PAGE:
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Gay Rights and American Law
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Details

  • 24 tables
  • Page extent: 366 pages
  • Size: 228 x 152 mm
  • Weight: 0.5 kg
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Paperback

 (ISBN-13: 9780521012140 | ISBN-10: 0521012147)

  • Also available in Hardback
  • Published June 2003

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$35.99 (P)

Daniel Pinello's exhaustive study analyzes how federal and state appellate courts treated the civil rights claims of lesbians and gay men between 1981 and 2000. Pinello examines 1,439 votes by 849 appellate judges in 398 decisions and opinions from 87 courts in all federal jurisdictions and 47 states. His investigation reveals that legal variables; judges' personal attributes; environmental factors (juridical ideology, consensual sodomy statutes, and gay civil rights laws); institutional determinants (judicial selection method and term length); and time and interest group participation were significant forces in judicial policymaking.

Contents

1. Introduction; The context of the study; The cases; Case outcome variation by court system and subject matter; Geographic variation; Temporal variation; 2: Case narratives; Child custody, visitation, adoption, and foster care (CVAF); Lesbian and gay family issues not involving CVAF; Cases adjudicating sexual orientation discrimination claims not related to lesbian and gay family issues; Gays in the military; Cases adjudicating the constitutionality of consensual sodomy and related; Solicitation statutes and their Enforcement against gay people; Cases adjudicating the free speech and free association rights of gay people; Miscellaneous cases essential to lesbian and gay rights; Same-sex sexual harassment; Defamation involving homosexuality; Miscellaneous cases not essential to lesbian and gay rights; Conclusion; 3: The lesbian and gay rights claims models; The statistical analysis; Findings; Applying the models; Answers to questions posed in chapter 2; Model performance; Conclusion; 4: Judicial federalism and the 'myth of parity'; Judicial federalism variables; Findings; Conclusion; 5: A test of stare decisis; The legal literature; The political science literature; Lesbian and gay rights claims and precedent; Test one; Test two; Caveats; Conclusion; 6: Conclusion; Location, location, location; The promise of the states; The value of diversity on the bench; Time is on our side, Yes it is!; The vital role of interest groups; The power of precedent; Democrats, republicans, and gay rights; The forces motivating judicial decision making; The quantitative study of rights and of law; Epilogue.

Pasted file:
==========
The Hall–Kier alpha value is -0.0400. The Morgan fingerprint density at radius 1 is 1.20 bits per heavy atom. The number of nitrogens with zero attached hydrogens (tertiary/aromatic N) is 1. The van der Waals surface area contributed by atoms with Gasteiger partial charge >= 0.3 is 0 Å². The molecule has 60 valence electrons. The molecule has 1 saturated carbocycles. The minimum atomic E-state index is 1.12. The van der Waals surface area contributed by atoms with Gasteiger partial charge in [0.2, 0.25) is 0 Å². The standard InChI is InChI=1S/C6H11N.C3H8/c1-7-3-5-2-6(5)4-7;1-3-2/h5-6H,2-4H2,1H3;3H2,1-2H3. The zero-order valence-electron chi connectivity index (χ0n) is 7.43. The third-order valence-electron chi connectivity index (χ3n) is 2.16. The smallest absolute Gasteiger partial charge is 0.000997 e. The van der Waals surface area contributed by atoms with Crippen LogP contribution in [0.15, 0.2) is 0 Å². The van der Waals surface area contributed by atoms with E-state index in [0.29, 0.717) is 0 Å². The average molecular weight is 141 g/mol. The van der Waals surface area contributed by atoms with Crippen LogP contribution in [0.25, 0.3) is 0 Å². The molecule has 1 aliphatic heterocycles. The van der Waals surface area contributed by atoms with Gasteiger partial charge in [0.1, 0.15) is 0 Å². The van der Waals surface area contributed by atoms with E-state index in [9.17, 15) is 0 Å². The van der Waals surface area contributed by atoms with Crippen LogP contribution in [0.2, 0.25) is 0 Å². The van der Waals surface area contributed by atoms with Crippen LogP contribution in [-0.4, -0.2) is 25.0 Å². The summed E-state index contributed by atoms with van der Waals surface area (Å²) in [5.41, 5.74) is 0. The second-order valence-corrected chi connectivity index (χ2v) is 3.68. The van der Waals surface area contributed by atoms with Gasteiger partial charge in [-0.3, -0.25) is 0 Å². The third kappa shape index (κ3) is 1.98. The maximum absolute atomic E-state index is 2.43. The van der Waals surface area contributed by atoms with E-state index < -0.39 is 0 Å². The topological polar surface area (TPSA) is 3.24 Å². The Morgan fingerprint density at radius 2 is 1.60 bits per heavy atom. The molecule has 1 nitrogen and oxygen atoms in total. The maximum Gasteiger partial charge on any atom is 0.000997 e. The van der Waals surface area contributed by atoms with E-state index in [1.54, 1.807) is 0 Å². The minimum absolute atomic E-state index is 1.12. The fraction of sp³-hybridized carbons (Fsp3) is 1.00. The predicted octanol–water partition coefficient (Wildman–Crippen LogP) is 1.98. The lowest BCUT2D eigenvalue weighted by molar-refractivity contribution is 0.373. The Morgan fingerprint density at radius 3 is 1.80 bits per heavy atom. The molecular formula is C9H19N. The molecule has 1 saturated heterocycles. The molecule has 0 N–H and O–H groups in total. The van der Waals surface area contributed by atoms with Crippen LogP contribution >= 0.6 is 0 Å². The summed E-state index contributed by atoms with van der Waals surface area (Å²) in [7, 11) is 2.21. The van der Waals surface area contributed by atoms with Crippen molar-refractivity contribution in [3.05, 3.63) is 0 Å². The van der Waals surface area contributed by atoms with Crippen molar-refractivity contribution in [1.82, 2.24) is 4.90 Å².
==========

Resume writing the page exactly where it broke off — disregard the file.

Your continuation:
Prize Winner

CHOICE Outstanding Academic Titles, 2005

Reviews

"[A] highly provocative empirical analysis...The project is striking..." Michael R. Siebecker, Hofstra University School of Law, Political Science Quarterly

"This book provides not only an excellent survey of recent judicial developments in the law of gay rights but, even more importantly, a superb empirical study of the determinants of judicial decision making, using the context of gay rights cases. Unlike most research in this field, Pinello carefully considers the role played by the law and precedent in court opinions. His analysis is based on extensive data. I highly commend it to scholars interested in the factors involved in judicial policymaking, as well as those concerned about gay rights law. It is simply the single best study of judicial decision making of which I am aware." Frank Cross, University of Texas at Austin